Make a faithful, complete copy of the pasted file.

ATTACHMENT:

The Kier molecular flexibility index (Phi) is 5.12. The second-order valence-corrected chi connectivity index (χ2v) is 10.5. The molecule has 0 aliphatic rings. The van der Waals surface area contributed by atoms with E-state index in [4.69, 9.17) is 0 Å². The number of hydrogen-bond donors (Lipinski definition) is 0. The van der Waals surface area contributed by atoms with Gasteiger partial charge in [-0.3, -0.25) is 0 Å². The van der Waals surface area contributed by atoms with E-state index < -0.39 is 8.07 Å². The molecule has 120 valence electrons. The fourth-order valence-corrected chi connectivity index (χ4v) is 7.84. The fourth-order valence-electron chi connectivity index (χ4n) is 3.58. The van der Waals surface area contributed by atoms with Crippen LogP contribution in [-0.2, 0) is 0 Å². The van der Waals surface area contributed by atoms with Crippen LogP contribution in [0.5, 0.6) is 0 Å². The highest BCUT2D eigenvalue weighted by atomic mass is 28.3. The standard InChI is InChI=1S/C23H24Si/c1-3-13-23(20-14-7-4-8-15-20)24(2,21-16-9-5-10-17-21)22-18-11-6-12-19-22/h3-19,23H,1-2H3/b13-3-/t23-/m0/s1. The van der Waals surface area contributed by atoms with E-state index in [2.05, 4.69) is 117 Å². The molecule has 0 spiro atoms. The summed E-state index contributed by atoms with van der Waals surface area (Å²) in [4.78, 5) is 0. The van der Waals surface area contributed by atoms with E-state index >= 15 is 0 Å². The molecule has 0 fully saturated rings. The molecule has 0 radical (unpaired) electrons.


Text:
The Kier molecular flexibility index (Phi) is 5.12. The second-order valence-corrected chi connectivity index (χ2v) is 10.5. The molecule has 0 aliphatic rings. The van der Waals surface area contributed by atoms with E-state index in [4.69, 9.17) is 0 Å². The number of hydrogen-bond donors (Lipinski definition) is 0. The van der Waals surface area contributed by atoms with Gasteiger partial charge in [-0.3, -0.25) is 0 Å². The van der Waals surface area contributed by atoms with E-state index < -0.39 is 8.07 Å². The molecule has 120 valence electrons. The fourth-order valence-corrected chi connectivity index (χ4v) is 7.84. The fourth-order valence-electron chi connectivity index (χ4n) is 3.58. The van der Waals surface area contributed by atoms with Crippen LogP contribution in [-0.2, 0) is 0 Å². The van der Waals surface area contributed by atoms with Crippen LogP contribution in [0.5, 0.6) is 0 Å². The highest BCUT2D eigenvalue weighted by atomic mass is 28.3. The standard InChI is InChI=1S/C23H24Si/c1-3-13-23(20-14-7-4-8-15-20)24(2,21-16-9-5-10-17-21)22-18-11-6-12-19-22/h3-19,23H,1-2H3/b13-3-/t23-/m0/s1. The van der Waals surface area contributed by atoms with E-state index in [2.05, 4.69) is 117 Å². The molecule has 0 spiro atoms. The summed E-state index contributed by atoms with van der Waals surface area (Å²) in [4.78, 5) is 0. The van der Waals surface area contributed by atoms with E-state index >= 15 is 0 Å². The molecule has 0 fully saturated rings. The molecule has 0 radical (unpaired) electrons.